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Helping Children Master Anxiety with a Superhero's Gusto

Putting Kids in the Therapeutic Driver's Seat

Lynn Lyons • 10/23/2018 • 2 Comments

By Lynn Lyons - Why are our children so anxious and getting more so? It seems puzzling. After all, we live in the age of “helicopter parents” and ubiquitous child professionals. But too often in our anxiety to stop the anxiety, we surround the child with an anxiety-reinforcing system fixated on protecting the child from any twinge of the dreaded disease.

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VIDEO: Dan Siegel on Engaging Teen Clients

They're More Interested in Brain Science Than You Think

Dan Siegel • 10/3/2018 • No Comments

Dan Siegel knows that nobody—especially an angst-filled teenager—likes being told what to do. That’s why he takes a more roundabout approach to connecting with younger clients. By taking the emphasis off of "talking about feelings" and placing it on science, he creates a space that can lead to action-oriented solutions and positive growth. See how it's done.

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Therapy's Transformational Moments

Finding Hope in Seemingly Hopeless Times

Barry L. Duncan • 9/25/2018 • 2 Comments

By Barry Duncan - A recent consult I did illustrates the intrinsic rewards of healing involvement and intimate connection. It also taught me that anything is possible—that even the bleakest sessions can have a positive outcome if you stay with the process.

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Therapy with a Storyteller's Mindset

Learning to "Enter the Scene" with Clients

David Seaburn • 9/20/2018 • 1 Comment

By David Seaburn - Both doing psychotherapy and the writing of fiction are about stories. The essence of the art of both pursuits is the openness to the possibility that, no matter how small, no matter how fleeting, things might not only be different, but, perhaps, better.

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Inside the Mind of a Child with Asperger's

Here's an Exercise to Help Children with Asperger's Fit In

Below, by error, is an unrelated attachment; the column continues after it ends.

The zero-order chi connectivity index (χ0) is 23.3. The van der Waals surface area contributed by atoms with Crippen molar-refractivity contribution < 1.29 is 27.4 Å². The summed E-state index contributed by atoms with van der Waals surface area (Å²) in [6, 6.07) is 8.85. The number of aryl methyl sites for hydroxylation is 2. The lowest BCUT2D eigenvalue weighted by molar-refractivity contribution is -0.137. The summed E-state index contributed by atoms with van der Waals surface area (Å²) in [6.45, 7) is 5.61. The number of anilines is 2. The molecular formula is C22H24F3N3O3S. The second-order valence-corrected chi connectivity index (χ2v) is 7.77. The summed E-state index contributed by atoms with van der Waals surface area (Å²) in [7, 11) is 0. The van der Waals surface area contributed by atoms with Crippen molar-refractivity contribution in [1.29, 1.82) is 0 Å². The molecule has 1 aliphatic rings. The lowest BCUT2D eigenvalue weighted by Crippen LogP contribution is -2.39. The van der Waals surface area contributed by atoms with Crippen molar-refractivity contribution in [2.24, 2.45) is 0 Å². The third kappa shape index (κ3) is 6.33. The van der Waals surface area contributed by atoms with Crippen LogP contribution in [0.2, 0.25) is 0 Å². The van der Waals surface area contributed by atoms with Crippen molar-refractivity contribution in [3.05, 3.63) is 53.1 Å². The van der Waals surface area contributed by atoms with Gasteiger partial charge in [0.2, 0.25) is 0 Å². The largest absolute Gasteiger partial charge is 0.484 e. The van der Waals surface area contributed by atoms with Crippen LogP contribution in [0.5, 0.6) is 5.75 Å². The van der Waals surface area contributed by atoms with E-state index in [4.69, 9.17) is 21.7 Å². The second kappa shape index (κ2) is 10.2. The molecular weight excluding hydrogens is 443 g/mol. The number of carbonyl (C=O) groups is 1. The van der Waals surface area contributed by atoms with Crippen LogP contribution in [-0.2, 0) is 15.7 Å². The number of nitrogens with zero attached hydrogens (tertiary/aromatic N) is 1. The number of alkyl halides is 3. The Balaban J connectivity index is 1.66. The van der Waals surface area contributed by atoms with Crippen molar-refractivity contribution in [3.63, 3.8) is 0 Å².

Diane Yapko • 9/11/2018 • 4 Comments

By Diane Yapko - Teachers and parents who understand how Asperger's syndrome affects children can use small behavioral interventions throughout the day to help them learn new skills and adapt their own rigid desires and expectations in order to be more flexible and likeable to peers.

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When Doing Nothing is Everything

Especially with Kids, Learning to Slow Down Is a Precious Gift

Alicia Muñoz • 8/30/2018 • 1 Comment

Alicia Muñoz - When I got sick, something amazing happened: I let go of my agenda. Poof—just like that. In the process, I learned there’s nothing more important than doing nothing for extended periods of time, particularly with your child. It’s easy to overlook nondoing as an important activity—or as an important inactivity.

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The Healthy Parenting Brain

What Neuroscience Reveals about Good Parent-Child Bonding

Dan Hughes • 8/24/2018 • 3 Comments

By Jonathan Baylin and Daniel Hughes - Parenting isn’t a cookbook activity for managing children’s behavior: it’s an ancient mammalian mind–heart process, which allows a caregiver to stay engaged and regulated enough to sustain the mind-to-mind, heart-to-heart connections that are vital for a child’s development.

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Struggling with Our Clinical Choices

Do Any of Really Know What's Right?

David Treadway • 8/23/2018 • 9 Comments

By David Treadway - How do any of us therapists know what’s good enough in the unfolding of people’s lives? I know I practice an often intuitive craft, not an exact and predictable science. The truth is that all too often, like most practitioners, I can never be quite sure how much difference my bit part plays in the unfolding drama of clients' lives.

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When Your Client Dissociates

Handling the Emergency and Navigating the Road Back

Joyanna Silberg • 8/4/2018 • 2 Comments

By Joyanna Silberg - Working with dissociative children can be unnerving. As important as it is to have a theoretical understanding of what’s happening, a clinician needs a pragmatic, strength-based, problem-solving focus to feel prepared to treat such entrenched dissociative reactions.

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VIDEO: Why We Need to Talk with Psychiatrists

How Being “On Call” Keeps Kids from Falling through the Cracks

Ron Taffel • 8/1/2018 • 1 Comment

According to therapist Ron Taffel, author of Breaking Through to Teens, kids who need the extra boost from medication need their therapists to go the extra mile and communicate often with prescribers.

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